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School of Music Piano Pedagogy Lab School

Practice Suggestions and Tips

The PPLS is committed to making piano lessons a positive experience for you and your child, and to guide young students into becoming music lovers who will acquire skills that will have lasting value. To that end our teachers are prepared to offer individual and group learning experiences on quality pianos; performance opportunities on our Fazioli grand piano on the Kimbrough concert stage; a large variety of music literature choices to appeal to any student’s taste; a solid musical foundation of technical development, music reading skills, improvisation and composition opportunities, music theory and ear training; and adjudicated and competitive (optional) events. Our young and enthusiastic teachers are excellent role models for beginning piano students, and they all receive training within the Bachelor of Music in Keyboard Performance with Emphasis in Keyboard Pedagogy degree.

Now that we’ve outlined our part, no music teaching is successful without a cooperative commitment from students and parents, and we recognize that effective communication and mutually agreed upon goals are essential to steady progress and achievement at the piano. To help all our committed parents and students who want to ensure that music study is fully rewarding, we’re offering tips and resources below on how to effectively prepare for piano lessons at home.

PLSS student at piano


  • Read the lesson assignment book each week, and pace your music practice so every assignment is completed by the end of the week. Follow any specific practice instructions given by your teacher. Reserve time to practice at least five days a week, for at least the minimum time recommended by your teacher. Try to stick to a regular schedule, and be prepared to notice if a certain time of day is or isn’t conducive to practicing (mental focus needs to be fresh for effective practicing). Free the area from excessive distractions and noise. And remember, practicing should eventually become an individual discipline so although parental help may be needed at first, consistency and routine are going to help the student gauge his progress, understand his realistic capabilities, and cultivate pride in his achievements.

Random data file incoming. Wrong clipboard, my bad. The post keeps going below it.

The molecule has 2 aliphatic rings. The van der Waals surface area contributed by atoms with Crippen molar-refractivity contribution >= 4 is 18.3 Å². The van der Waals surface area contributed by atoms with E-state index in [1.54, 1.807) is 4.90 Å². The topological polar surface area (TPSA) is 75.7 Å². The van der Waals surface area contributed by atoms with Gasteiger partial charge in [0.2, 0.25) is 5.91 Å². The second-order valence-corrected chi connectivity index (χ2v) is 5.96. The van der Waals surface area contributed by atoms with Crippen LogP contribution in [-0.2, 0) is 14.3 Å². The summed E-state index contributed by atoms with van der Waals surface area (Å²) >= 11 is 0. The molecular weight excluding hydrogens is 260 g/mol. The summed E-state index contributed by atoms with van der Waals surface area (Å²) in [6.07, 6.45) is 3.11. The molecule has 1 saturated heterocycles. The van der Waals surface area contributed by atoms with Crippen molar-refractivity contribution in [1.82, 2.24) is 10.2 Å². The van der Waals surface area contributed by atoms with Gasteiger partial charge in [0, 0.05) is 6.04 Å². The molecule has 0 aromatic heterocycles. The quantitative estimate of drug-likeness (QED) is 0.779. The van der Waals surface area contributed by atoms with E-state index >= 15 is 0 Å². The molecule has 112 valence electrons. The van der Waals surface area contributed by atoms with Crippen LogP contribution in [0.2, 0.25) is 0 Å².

• Make sure you have all the tools needed: pencil and/or colored pencils or markers, well-lit piano, metronome (when recommended by the teacher), and music dictionary (if recommended).
  • Repetition counts: muscle development requires repetition, but only correct repetition actually produces improvement. Work in small sections, focus on the tricky spots, slow down if needed, and repeat at least three times without mistakes before moving on.
  • Master the “basics” first: correct notes, fingerings, and rhythm have to be secure before increasing tempo or refining dynamics, BUT don’t wait until you’ve finished the whole piece before adding any of the details! Look carefully at the music to find articulations (slurs, staccatos, accents), tempo changes, dynamics, etc.
  • Parents can ask the teacher at any time (not just at the lesson) about any questions or concerns. We understand that piano lessons in the PPLS may seem to operate very differently from your experience, and we want to have open communication about everyone’s expectations and goals.
  • Music isn’t a science (thank goodness!), and although we practice for perfection, we know that mistakes happen and will never reprimand a child for a normal, human performance. We value a spirit of curiosity and adventure, and applaud all our students’ achievements!

For more tips on practicing,  see or the pamphlets by Nancy O’Neill Breth “The Parent’s Guide to Effective Practicing” or “The Piano Student’s Guide to Effective Practicing” (published by the Hal Leonard Corporation and available at